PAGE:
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I didn’t know I was lost.

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vonmunsterr:

comradewodka:

“this cat doesn’t even want to eat it just wants to WARM ITS FACE”

i want to do this now.

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dogslug:

furrylittlepeach:

Adding final details to this handsome fella.. (Instagram)

IT’S A BEAR omg it took me a second but when i saw it was a bear it blew my mind THIS IS GORGEOUS

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dennisroycoronel:

Baby Tink meets Big Tink! #amoragiselle #toocute #tinkerbell #disneyland #disney @disneyland #pixiehollow #fairy #pixiedust (at Pixie Hollow)

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"What we don’t understand we can make mean anything."

- Chuck Palahniuk

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threelittlemonkeybutts:

factorykat:

rythos:

tooquirkytolose:

~And they lived happily ever after~

This was really dumb and a lot of fun to draw :D

THIS IS THE BEST AND CUTEST THING I’VE READ IN A LONG TIME <3

Now that’s a happy ending heck yeah

princelesscomic
thought you might find this cute and/or relevant :3
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sashayed:

anyway here’s my cat

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art-of-swords:

English Smallsword 

  • Dated: circa 1780
  • Place of Origin: England (hilt); Solingen, Germany (blade); London, England (made)
  • Artist/Maker: Robert Gray 
  • Materials and Techniques: [Sword] Cut-steel hilt, decorated with gold; steel blade, blued and gilded. [Sheath] Parchment, with steel mounts
  • Inscriptions:[Sword] inscribed ‘DE LA MARQUE DES MOUCHETTE A SOLINGEN’; [Sheath] inscribed ‘GRAY, BOND ST.’
  • Measurements: overall length: 98.5 cm. Blade length: 82.5 cm. Hilt length: 16 cm

Cut-steel wares were made at a number of centres, including Woodstock in Oxfordshire and Birmingham. It is also probable that some cut-steel work was actually done on the premises of London retailers. The sale of one of these London workshops included ‘350 gross of steel beads’.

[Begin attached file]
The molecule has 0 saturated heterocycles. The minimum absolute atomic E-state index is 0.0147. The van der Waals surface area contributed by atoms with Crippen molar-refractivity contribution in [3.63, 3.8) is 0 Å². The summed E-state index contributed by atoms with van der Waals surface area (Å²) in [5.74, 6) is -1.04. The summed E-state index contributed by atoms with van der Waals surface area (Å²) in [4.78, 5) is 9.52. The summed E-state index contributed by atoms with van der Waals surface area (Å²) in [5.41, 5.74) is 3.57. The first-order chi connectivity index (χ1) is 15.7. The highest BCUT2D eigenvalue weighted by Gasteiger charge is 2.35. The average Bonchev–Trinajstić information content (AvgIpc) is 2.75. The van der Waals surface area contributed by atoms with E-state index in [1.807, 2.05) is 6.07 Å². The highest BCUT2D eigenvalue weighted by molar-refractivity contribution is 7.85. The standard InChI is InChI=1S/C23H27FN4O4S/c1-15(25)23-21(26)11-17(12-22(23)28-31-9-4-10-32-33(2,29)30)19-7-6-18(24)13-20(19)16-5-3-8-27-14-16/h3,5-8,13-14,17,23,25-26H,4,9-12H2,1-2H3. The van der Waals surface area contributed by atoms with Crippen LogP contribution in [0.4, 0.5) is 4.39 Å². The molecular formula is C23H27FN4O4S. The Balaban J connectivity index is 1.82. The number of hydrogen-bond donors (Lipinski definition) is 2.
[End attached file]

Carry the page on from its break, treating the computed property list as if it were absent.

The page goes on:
These were used to decorate the different elements of the hilt. This fine-quality blued and gilt blade was made in Solingen in Germany, a well-known centre for blade production. (Blueing is a chemical and heat treatment used to colour iron and steel.)

Sidenotes:

  1. This type of sword was known as a small-sword and was worn with fashionable dress in the 1780s. Highly-polished cut steel was used for a wide range of decorative items in Britain in the last quarter of the 18th century and early 19th.
  2. Sword-hilts made in this technique were highly fashionable and extremely expensive. This type of sword should be seen as an item of masculine jewellery rather than as a weapon of offence.
  3. Robert Gray of Bond St, London, specialised in high-quality small-swords; his name appears on the scabbards of a number of them.
  4. He may also have had some connection with the Woodstock cut-steel trade, as some Gray hilts are set with cut-steel studs that unscrew - a characteristic of Woodstock work.

Source: Copyright © 2014 V&A Images

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wizzard890:

yeltsinwasright:

kosherqueer:

armisael:

i know its supposed to be like social list but did anyone think this through

organize the things you love, like the economy

collaborate in the workplace

share lists, photos, and the means of production

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meladoodle:

my therapist once told me that i have this obsession with seeking revenge… we’ll see about that

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betweenbodies:

ive never believed in passive aggressive vagueblogging, unlike SOME people i could mention

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the-time-lord-of-the-rings:

THE CUTEST AND MOST ADORABLE THING YOU WILL EVER READ IN YOUR WHOLE LIFE

HOW ARE NOSELESS AND MOUTHLESS THOR AND LOKI SO ADORABLE

HOW

(Source: The amazingly talented and creative Lauren Gracek)

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poisonxxkiss:

grease-wing:

poisonxxkiss:

cubanazo:

This proves they intend to get away with their actions, which are definitely illegal and inhumane. Anonymity + power is a devastating combo…

If this is true…THEY ARE NOW DOMESTIC FUCKIN TERRORISTS

And what do good Americans do with terrorists?

Blow them off the face of the Earth, preferably.